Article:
Weekend Reading – More money moves to weather the pandemic, frugal living tips, commuting pensions and more!

Weekend Reading – More money moves to weather the pandemic, frugal living tips, commuting pensions and more!

Welcome to my latest Weekend Reading edition where I share some of my favourite articles from the week that was across the personal finance and investing blogosphere.

You can find my last edition here – writing about the top considerations for millennials who are just getting started with investing, how many DRIPs are enough to run within your portfolio, and much more.

First up, thanks to Join Piggy for asking me to contribute to their list of frugal living tips. Lots of great ways to save and get what you want at the same time here.

This week, I wrote about how I used to sabotage my portfolio. Terrible stuff really…don’t make the same mistakes I did!!

Rob Carrick wrote about five defensive plays to make to weather the pandemic this fall. Since some of you don’t pay for the Globe content like I do…here is a summary of Rob’s five points and my commentary on them.

  1. Ask about breaking your mortgage. Yes, you should ask but I don’t think you should break it unless you do that math, re: the penalty is worth it. Our mortgage is currently 1.7% and we’ll be renewing it very soon (for a final time and term)!
  2. Take some of the risk out of your investment portfolio. Rob writes “sell enough of your stocks or equity funds to get back to your target asset mix….”. While an option, personally, I wouldn’t sell any stocks. I would rather buy stocks in different sectors to rebalance. If you feel your portfolio has too much risk, right now after a major recovery no less, you probably have too much equity in your portfolio anyhow. This is how I rebalance the Canadian equity portion of my portfolio and my sector targets. I try and ensure no one sector in my portfolio is more than 20%.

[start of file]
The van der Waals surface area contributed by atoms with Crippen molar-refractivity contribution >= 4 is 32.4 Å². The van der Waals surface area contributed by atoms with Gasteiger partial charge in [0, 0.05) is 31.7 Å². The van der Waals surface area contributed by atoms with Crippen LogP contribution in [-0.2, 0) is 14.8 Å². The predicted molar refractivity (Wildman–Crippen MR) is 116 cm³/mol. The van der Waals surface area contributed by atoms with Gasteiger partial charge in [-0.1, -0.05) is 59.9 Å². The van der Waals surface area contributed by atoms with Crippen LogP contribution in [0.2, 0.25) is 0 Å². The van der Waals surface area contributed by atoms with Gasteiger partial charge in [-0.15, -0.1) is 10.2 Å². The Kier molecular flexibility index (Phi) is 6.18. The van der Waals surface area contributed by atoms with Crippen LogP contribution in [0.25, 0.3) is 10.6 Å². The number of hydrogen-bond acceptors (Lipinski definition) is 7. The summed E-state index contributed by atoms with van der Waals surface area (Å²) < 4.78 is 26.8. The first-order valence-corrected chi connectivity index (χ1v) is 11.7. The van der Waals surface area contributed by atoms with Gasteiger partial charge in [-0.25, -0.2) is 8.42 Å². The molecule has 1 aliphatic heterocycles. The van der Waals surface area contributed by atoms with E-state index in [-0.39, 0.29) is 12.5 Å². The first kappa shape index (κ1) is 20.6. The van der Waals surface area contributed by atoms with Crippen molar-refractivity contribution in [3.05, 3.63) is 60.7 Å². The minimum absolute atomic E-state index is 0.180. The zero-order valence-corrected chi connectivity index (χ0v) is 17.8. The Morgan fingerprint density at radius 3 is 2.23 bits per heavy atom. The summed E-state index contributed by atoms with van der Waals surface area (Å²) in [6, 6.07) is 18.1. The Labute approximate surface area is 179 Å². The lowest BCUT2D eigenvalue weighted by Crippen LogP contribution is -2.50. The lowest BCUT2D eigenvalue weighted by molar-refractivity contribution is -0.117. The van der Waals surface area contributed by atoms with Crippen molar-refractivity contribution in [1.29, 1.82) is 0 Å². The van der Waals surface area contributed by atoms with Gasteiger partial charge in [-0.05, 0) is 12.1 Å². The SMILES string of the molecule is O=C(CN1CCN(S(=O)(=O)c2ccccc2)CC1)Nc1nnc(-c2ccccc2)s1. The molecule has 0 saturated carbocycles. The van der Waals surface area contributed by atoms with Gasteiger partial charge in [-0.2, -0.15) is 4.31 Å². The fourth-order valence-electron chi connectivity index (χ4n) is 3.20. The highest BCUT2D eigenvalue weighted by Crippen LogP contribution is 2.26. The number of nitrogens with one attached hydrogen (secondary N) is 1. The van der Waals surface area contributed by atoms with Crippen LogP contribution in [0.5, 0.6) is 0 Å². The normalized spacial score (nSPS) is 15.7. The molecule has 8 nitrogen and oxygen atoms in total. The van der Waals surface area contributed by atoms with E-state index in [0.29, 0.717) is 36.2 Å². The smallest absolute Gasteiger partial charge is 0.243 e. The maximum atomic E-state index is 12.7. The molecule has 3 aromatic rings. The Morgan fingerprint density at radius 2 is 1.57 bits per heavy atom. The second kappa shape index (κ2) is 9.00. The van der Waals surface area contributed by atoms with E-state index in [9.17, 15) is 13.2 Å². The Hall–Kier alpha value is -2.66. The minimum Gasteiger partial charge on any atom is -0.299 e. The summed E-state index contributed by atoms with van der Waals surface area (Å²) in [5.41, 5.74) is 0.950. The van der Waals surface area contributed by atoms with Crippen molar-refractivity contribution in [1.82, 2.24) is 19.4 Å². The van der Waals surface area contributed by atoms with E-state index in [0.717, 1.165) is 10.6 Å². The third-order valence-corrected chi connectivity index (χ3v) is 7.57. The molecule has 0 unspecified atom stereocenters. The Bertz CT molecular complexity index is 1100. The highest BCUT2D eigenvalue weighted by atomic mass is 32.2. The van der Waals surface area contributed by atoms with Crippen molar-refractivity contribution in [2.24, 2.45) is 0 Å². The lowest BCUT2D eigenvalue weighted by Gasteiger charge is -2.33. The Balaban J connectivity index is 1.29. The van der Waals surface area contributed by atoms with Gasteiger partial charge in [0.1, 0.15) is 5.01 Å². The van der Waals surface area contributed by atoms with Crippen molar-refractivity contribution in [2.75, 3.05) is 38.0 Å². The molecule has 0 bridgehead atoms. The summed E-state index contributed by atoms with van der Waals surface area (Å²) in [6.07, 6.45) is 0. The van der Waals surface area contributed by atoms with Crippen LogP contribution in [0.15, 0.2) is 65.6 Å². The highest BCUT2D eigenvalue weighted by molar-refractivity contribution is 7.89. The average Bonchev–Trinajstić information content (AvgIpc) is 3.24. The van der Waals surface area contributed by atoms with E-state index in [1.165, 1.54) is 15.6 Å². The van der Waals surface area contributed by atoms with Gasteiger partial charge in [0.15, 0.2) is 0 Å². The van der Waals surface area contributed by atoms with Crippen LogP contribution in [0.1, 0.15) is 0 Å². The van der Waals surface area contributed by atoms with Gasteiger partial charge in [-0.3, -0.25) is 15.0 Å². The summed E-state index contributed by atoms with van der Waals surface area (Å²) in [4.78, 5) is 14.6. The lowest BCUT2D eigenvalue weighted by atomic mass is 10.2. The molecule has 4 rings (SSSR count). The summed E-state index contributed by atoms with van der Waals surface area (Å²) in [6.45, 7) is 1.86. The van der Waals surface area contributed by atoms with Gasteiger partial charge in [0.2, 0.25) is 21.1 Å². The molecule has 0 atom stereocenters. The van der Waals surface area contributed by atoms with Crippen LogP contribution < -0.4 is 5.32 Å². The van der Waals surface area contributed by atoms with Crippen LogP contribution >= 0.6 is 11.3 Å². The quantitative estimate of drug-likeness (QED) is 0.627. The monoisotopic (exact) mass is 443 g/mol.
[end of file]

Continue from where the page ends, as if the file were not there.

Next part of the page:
3. Contact your lender if you’re not going to be able to afford your mortgage or debt payments when your deferral ends. I think this is wise advice, get ahead of the curve if you will. If nothing more, this pandemic has delivered all of us some great financial lessons. Here is what I’ve learned from the pandemic and what our future might look like – including I intend to invest.
  4. Exploit the opportunity presented to renters. Rob highlights rents are down in some major Canadian cities. While that may be true, we’re not intending to rent but instead own our condo in the coming years. Only a few more years of mortgage payments…
  5. Squeeze all the juice possible from your savings. Rob is correct in that “high interest” savings accounts no longer exist and likely won’t again anytime soon. We have a simple recipe for savings in general: we automate everything. We have savings for near-term expenses and we have savings directed to our brokerage account for investment purposes. That’s it. We also keep our emergency fund steady at this amount although I plan to keep much more cash in the coming 3-5 years as part of our semi-retirement plans in our late-40s and early-50s.